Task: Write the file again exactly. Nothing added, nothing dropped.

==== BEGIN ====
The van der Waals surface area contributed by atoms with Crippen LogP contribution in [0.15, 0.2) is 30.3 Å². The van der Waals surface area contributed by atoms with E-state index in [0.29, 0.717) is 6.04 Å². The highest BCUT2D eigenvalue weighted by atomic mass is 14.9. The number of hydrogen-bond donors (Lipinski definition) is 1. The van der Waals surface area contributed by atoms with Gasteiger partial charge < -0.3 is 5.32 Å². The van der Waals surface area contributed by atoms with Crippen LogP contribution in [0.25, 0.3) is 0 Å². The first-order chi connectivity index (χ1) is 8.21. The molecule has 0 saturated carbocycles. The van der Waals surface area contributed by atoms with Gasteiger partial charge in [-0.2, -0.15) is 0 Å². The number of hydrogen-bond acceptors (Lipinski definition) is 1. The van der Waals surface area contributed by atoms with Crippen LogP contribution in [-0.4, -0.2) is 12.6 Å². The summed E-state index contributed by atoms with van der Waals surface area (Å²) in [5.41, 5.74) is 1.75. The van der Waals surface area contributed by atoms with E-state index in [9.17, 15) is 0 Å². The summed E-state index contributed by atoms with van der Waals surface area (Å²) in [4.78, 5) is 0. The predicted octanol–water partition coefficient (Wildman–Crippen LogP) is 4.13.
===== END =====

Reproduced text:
The van der Waals surface area contributed by atoms with Crippen LogP contribution in [0.15, 0.2) is 30.3 Å². The van der Waals surface area contributed by atoms with E-state index in [0.29, 0.717) is 6.04 Å². The highest BCUT2D eigenvalue weighted by atomic mass is 14.9. The number of hydrogen-bond donors (Lipinski definition) is 1. The van der Waals surface area contributed by atoms with Gasteiger partial charge < -0.3 is 5.32 Å². The van der Waals surface area contributed by atoms with Crippen LogP contribution in [0.25, 0.3) is 0 Å². The first-order chi connectivity index (χ1) is 8.21. The molecule has 0 saturated carbocycles. The van der Waals surface area contributed by atoms with Gasteiger partial charge in [-0.2, -0.15) is 0 Å². The number of hydrogen-bond acceptors (Lipinski definition) is 1. The van der Waals surface area contributed by atoms with Crippen LogP contribution in [-0.4, -0.2) is 12.6 Å². The summed E-state index contributed by atoms with van der Waals surface area (Å²) in [5.41, 5.74) is 1.75. The van der Waals surface area contributed by atoms with E-state index in [9.17, 15) is 0 Å². The summed E-state index contributed by atoms with van der Waals surface area (Å²) in [4.78, 5) is 0. The predicted octanol–water partition coefficient (Wildman–Crippen LogP) is 4.13.